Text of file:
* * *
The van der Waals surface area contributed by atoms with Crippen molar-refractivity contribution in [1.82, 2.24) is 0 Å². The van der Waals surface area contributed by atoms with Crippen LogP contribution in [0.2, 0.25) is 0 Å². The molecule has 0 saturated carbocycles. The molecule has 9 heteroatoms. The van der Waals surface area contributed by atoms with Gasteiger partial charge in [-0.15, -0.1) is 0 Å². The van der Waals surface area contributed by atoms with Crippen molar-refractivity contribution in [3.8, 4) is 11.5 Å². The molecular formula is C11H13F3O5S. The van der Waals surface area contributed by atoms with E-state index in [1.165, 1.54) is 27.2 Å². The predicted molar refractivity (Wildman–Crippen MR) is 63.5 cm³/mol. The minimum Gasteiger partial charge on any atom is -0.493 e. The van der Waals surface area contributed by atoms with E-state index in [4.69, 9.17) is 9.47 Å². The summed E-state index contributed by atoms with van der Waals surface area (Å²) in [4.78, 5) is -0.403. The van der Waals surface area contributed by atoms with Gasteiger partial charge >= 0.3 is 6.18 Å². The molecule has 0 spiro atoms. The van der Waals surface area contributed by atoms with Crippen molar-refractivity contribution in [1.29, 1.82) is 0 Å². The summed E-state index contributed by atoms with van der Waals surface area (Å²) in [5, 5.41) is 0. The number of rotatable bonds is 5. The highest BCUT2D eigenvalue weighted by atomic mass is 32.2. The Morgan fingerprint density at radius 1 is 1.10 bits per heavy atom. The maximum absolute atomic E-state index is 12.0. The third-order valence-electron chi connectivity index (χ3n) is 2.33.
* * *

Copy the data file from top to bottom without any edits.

The van der Waals surface area contributed by atoms with Crippen molar-refractivity contribution in [1.82, 2.24) is 0 Å². The van der Waals surface area contributed by atoms with Crippen LogP contribution in [0.2, 0.25) is 0 Å². The molecule has 0 saturated carbocycles. The molecule has 9 heteroatoms. The van der Waals surface area contributed by atoms with Gasteiger partial charge in [-0.15, -0.1) is 0 Å². The van der Waals surface area contributed by atoms with Crippen molar-refractivity contribution in [3.8, 4) is 11.5 Å². The molecular formula is C11H13F3O5S. The van der Waals surface area contributed by atoms with E-state index in [1.165, 1.54) is 27.2 Å². The predicted molar refractivity (Wildman–Crippen MR) is 63.5 cm³/mol. The minimum Gasteiger partial charge on any atom is -0.493 e. The van der Waals surface area contributed by atoms with E-state index in [4.69, 9.17) is 9.47 Å². The summed E-state index contributed by atoms with van der Waals surface area (Å²) in [4.78, 5) is -0.403. The van der Waals surface area contributed by atoms with Gasteiger partial charge >= 0.3 is 6.18 Å². The molecule has 0 spiro atoms. The van der Waals surface area contributed by atoms with Crippen molar-refractivity contribution in [1.29, 1.82) is 0 Å². The summed E-state index contributed by atoms with van der Waals surface area (Å²) in [5, 5.41) is 0. The number of rotatable bonds is 5. The highest BCUT2D eigenvalue weighted by atomic mass is 32.2. The Morgan fingerprint density at radius 1 is 1.10 bits per heavy atom. The maximum absolute atomic E-state index is 12.0. The third-order valence-electron chi connectivity index (χ3n) is 2.33.